Not so fast with the emotional appeals and flawed logical insinuations skippy. The word “justice”, from which we get the word “just” is defined using terms about what is based in fact or reason, acting or being in conformity with what is morally upright or good, actions that are merited or legally correct. Being UNjust is the opposite of all those things.
          The word “assault” is defined using terms like a violent physical or verbal attacks, combat against enemies, threats or attempts to inflict offensive physical contact or bodily harm.
          Clearly, by definition, putting someone on house arrest WITHOUT it being merited, for no logical reason, when doing so is against the law would be UNJUST. But France put 24 people on house arrest because-
          1-France viewed the attack on Nov 13th as an act of War on the French people, and in return declared it was at war with ISIS
          2-France declared a State of Emergency (SoE) for the French people on Nov 13th, and extended that state for three months on Nov 19th.
          3-French representatives elected by the people of France amended their former SoE laws, which have always been designed to PROTECT the physical security of the French people, in ways that authorize police (only during an SoE) to place individuals who pose a threat to social order on house arrest for 12 hours a day as well as banning public demonstrations and declaring that groups inciting acts that could seriously affect public order can be dissolved.
          4-Those 24 people have been known to disrupt public order previously, and repeatedly, and/or declared that they intended to do so again. (You can get arrested and thrown in jail in the US merely for stating vocally or in print that you plan to shoot someone, or cause public disorder or unrest, or break the laws-even when the US is NOT under a SoE! )
          Neither the French government or the police physically or verbally attacked any French citizen, did not declare French citizens to be their enemies, nor did they do anything that can reasonably and logically be defined as an “assault” to French citizens. France’s history alone indicates that France couldn’t care less about whether or not it’s citizens say something embarrassing. France’s SoE laws are temporary, were invoked due to the heightened terrorist threat happening right now in Paris, and APPLY UNIVERSALLY TO EVERY CITIZEN, no matter what political party they belong to, or what their environmental, or religious, or ethnic ideologies are. ANYONE, or ANYTHING that disturbs public order during a SoE is DANGEROUS for the PHYSICAL SAFETY of all other French citizens.
          Let me apply some basic logic here for you. Large public gatherings (no matter who hosts them or for what purpose) with or without planned acts of “civil disobedience”, create an environment where actual terrorists can reach more targets with far less effort. They allow things odd behavior that would normally get noticed, to become un-noticable (especially if said demonstrators are known for acting odd already) They create exponentially more opportunities to hide-both weapons and terrorists. And they create a situation which French police would very likely engage in tactical behavior that is universally known to result in MORE casualties, not less. It’s called “hesitation”. It’s that moment when a police officer might pause to determine whether or not the person acting strangely or violently is a terrorist, or a tourist. A unruly activist, or an extremist (of ANY sort). A police officer who hesitates when it really counts allows a killer to mow down, or blow up, or stab or shoot more victims. And NO ONE with a fair and just mind thinks that forcing French officers into that position right now is a GOOD or JUST thing to do.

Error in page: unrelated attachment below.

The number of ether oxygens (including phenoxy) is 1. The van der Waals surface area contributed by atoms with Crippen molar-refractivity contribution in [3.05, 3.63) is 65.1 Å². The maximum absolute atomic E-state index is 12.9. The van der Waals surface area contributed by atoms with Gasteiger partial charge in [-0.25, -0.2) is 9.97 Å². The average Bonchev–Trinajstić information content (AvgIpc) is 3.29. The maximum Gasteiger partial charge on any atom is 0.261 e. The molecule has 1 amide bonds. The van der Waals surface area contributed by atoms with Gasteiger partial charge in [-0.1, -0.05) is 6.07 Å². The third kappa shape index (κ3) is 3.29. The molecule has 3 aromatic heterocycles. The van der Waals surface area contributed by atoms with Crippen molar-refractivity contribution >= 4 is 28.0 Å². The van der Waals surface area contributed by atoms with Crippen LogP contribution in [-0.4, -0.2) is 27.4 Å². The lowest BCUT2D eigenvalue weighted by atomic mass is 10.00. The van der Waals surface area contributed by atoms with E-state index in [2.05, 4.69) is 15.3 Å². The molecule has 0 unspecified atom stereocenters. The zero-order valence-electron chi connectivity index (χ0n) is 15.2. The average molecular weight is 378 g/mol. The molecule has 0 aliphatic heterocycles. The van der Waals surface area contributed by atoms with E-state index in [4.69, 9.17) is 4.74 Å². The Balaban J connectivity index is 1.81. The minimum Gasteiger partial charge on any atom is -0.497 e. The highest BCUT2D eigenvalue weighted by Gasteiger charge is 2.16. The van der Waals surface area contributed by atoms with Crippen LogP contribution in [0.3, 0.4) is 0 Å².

“The end result is always an increased enmity direct at you and your fears.”
          False statement, black and white thinking, absolute fallacy, false dichotomy. The vast majority of French citizens have NOT responded with increased enmity directed at anyone.
          “That is a positive feedback loop and it ends in riots, revolution, and civil war.”
          People can act with increased enmity towards another for ANY NUMBER of reasons, all of them by choice, and often without any justifiable cause or provocation. Sadly there are millions of people like you, who like to spew illogical, emotionally driven propaganda that almost always results in increasing anger, intolerance, and a feeling of victimization. People who use words like “assault” and “injustice” either recklessly or with malicious intent.

    • That quote is pretty speech and all, provided I agree with how you are defining words like “injustice” and “trampling”.
      Civil justice requires laws, rules, and a clear understanding of what is allowed and what is not by a given society. If a given society creates laws that temporarily inhibit certain civil rights in the case of emergency or heightened threat, in order to protect the over all safety of that society, then when that government does exactly that, their actions ARE JUST. Injustice in such a circumstance means to act unlawfully, to disregard established laws.
      By definition, the French government isn’t “trampling” anything. They are not “crushing or destroying, especially contemptuously or ruthlessly” the rights of anyone. They are acting according to the laws deemed to be “just” by the parliment of France decades ago pertaining to a “state of emergency”.
      So, logically and rationally, as a just and honest person, I can discard the quote as irrational and filled with emotional manipulation without the least hesitation. Words matter.